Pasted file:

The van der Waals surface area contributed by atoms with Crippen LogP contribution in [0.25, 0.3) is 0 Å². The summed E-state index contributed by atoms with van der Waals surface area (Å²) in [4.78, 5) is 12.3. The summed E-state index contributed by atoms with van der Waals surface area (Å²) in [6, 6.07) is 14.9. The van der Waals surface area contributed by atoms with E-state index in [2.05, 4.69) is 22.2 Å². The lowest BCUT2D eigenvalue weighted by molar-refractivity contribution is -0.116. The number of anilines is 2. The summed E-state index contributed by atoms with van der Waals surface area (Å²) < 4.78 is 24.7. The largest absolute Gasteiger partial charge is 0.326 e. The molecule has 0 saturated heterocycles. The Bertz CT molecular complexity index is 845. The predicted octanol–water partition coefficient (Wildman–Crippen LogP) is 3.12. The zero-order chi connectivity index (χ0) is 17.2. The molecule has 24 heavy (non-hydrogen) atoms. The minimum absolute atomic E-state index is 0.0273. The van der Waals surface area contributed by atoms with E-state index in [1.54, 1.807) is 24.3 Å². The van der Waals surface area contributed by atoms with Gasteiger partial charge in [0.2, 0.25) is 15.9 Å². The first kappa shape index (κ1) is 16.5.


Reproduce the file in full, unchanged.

The van der Waals surface area contributed by atoms with Crippen LogP contribution in [0.25, 0.3) is 0 Å². The summed E-state index contributed by atoms with van der Waals surface area (Å²) in [4.78, 5) is 12.3. The summed E-state index contributed by atoms with van der Waals surface area (Å²) in [6, 6.07) is 14.9. The van der Waals surface area contributed by atoms with E-state index in [2.05, 4.69) is 22.2 Å². The lowest BCUT2D eigenvalue weighted by molar-refractivity contribution is -0.116. The number of anilines is 2. The summed E-state index contributed by atoms with van der Waals surface area (Å²) < 4.78 is 24.7. The largest absolute Gasteiger partial charge is 0.326 e. The molecule has 0 saturated heterocycles. The Bertz CT molecular complexity index is 845. The predicted octanol–water partition coefficient (Wildman–Crippen LogP) is 3.12. The zero-order chi connectivity index (χ0) is 17.2. The molecule has 24 heavy (non-hydrogen) atoms. The minimum absolute atomic E-state index is 0.0273. The van der Waals surface area contributed by atoms with E-state index in [1.54, 1.807) is 24.3 Å². The van der Waals surface area contributed by atoms with Gasteiger partial charge in [0.2, 0.25) is 15.9 Å². The first kappa shape index (κ1) is 16.5.